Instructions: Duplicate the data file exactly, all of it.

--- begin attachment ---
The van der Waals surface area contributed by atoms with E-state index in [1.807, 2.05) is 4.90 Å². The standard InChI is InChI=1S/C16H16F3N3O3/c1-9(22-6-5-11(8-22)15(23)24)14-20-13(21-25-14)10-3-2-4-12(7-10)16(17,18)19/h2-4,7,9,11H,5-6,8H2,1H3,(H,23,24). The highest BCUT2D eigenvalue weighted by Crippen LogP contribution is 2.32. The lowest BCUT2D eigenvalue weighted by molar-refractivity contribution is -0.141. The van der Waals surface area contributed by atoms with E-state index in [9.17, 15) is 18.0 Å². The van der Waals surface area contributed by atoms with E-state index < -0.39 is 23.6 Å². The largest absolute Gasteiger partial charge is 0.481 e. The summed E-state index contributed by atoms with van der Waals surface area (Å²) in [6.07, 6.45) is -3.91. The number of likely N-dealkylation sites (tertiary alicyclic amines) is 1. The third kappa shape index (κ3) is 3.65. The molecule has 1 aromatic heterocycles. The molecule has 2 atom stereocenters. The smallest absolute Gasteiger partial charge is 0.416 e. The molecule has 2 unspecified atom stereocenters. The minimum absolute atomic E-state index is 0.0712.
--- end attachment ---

The van der Waals surface area contributed by atoms with E-state index in [1.807, 2.05) is 4.90 Å². The standard InChI is InChI=1S/C16H16F3N3O3/c1-9(22-6-5-11(8-22)15(23)24)14-20-13(21-25-14)10-3-2-4-12(7-10)16(17,18)19/h2-4,7,9,11H,5-6,8H2,1H3,(H,23,24). The highest BCUT2D eigenvalue weighted by Crippen LogP contribution is 2.32. The lowest BCUT2D eigenvalue weighted by molar-refractivity contribution is -0.141. The van der Waals surface area contributed by atoms with E-state index in [9.17, 15) is 18.0 Å². The van der Waals surface area contributed by atoms with E-state index < -0.39 is 23.6 Å². The largest absolute Gasteiger partial charge is 0.481 e. The summed E-state index contributed by atoms with van der Waals surface area (Å²) in [6.07, 6.45) is -3.91. The number of likely N-dealkylation sites (tertiary alicyclic amines) is 1. The third kappa shape index (κ3) is 3.65. The molecule has 1 aromatic heterocycles. The molecule has 2 atom stereocenters. The smallest absolute Gasteiger partial charge is 0.416 e. The molecule has 2 unspecified atom stereocenters. The minimum absolute atomic E-state index is 0.0712.